This Aspect Of Mac Jones-Joe Judge Relationship Highlights Patriots’ Big Risk

This is the biggest Patriots storyline this season and beyond


May 24

Either the Patriots really believe in Mac Jones, or Bill Belichick is convinced he doesn’t need to completely invest the necessary resources to help Jones flourish.

Or perhaps a little bit of both.

Whatever the case, the Patriots are playing a dangerous game with the second-year signal-caller. Jones had a fine rookie season and should inspire long-term hope that the position is, at the very least, stable. What isn’t so clear, especially after this offseason, is whether Jones has all the tools at his disposal to maximize his potential as a first-round pick from a year ago.

Much has been made about the Patriots’ questionable decision-making process when it comes to filling out the coaching staff. Specifically, the lack of a real leader on the offensive side is a head-scratcher. Jones’ first-year shepherd, Josh McDaniels, is off to Las Vegas. Instead of replacing McDaniels with a battle-tested QB caddie, the Patriots instead opted for Foxboro retreads in Joe Judge and Matt Patricia.

Belichick has been intentionally vague about titles and responsibilities, but it seems as if Judge — whose only pro background as an offensive-focused coach is one year leading Patriots wideouts — will work closest on with Jones.

Instead of the 23-year-old quarterback spending his second year learning from a proven offensive mind, Jones and Judge apparently will try to teach other.

“He has knowledge that is very beneficial to me as a quarterback, and obviously I’m going to learn with him, that’s the goal, is to kind of teach each other and move along and take what he knows and then take the experiences that I have and combine them and work together as a great team,” Jones said Monday at the Patriots’ first OTA session. “Obviously, we have him and (backups Brian Hoyer and Bailey Zappe) so we have a great group of guys that can come together and work together in that room.”

That one line really, really sticks out: That’s the goal, is to kind of teach other.

The Patriots offense should be centered around how they can help Jones improve, and “teaching” Judge feels like it might get in the way of that.

When you look at the NFL’s best quarterbacks, they all got some help along the way. Patrick Mahomes spent his rookie season in a building that included Andy Reid, Matt Nagy, Eric Bieniemy, Brad Childress and Mike Kafka. Reid and Bieniemy have been there for every snap. Josh Allen became an MVP contender under Brian Daboll and Ken Dorsey. Justin Herbert took the jump under offensive coordinator Joe Lombardi, who has been an offensive assistant and/or coordinator since 2007.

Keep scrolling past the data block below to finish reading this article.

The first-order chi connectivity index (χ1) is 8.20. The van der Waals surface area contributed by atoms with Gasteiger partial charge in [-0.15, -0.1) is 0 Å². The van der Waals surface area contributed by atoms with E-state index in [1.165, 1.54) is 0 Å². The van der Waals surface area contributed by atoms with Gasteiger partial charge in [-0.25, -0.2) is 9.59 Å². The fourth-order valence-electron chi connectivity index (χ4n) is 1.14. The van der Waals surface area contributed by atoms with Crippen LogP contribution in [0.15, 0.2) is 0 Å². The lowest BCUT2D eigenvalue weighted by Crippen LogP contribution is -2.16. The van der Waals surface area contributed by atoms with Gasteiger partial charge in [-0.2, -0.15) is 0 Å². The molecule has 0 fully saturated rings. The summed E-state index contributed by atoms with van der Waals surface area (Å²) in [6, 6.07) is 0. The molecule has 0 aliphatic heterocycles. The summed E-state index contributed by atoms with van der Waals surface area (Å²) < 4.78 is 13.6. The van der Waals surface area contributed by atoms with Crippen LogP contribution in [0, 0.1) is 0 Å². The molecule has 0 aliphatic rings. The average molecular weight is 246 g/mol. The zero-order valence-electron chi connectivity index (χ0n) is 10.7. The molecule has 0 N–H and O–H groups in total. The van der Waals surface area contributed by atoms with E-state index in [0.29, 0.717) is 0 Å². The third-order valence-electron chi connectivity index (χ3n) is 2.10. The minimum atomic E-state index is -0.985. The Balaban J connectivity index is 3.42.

Even four-time MVP Aaron Rodgers studied under Mike McCarthy when McCarthy was considered innovative, and Matt Lafleur’s offensive system saved Rodgers from the wilderness. Not to mention Tom Clements, who has been a QB coach or offensive coordinator since 1992 and was there when Rodgers got to Green Bay ? and was plucked out of retirement presumably to appease Rodgers in his return to the Packers.

And obviously, Patriots fans saw Tom Brady become an all-time great with help from Charlie Weis, Bill O’Brien and McDaniels, to name a few.

Jones himself even (indirectly?) underscored the importance of the role when asked about longtime college offensive mind Joe Dickinson, who was a mentor for the QB.

“I’m a sponge, I like to take the knowledge from people who have done it, people that have played the position, and learn as much as I can while I?m still developing,” Jones said.

(Judge technically was a quarterback at Mississippi State.)

The X-factor in all of this is Belichick. He is the greatest football coach of all time. His focus, of course, is the defense, but it’s not like he didn’t have a hand in Brady’s ascent while working with both the QB and staff to build game plans for years. Perhaps we’ve undersold his role in that regard for years.

Either way, it’s a big gamble, and it’s the sort of gamble that if it doesn’t hit, it could hurt the organization for years.

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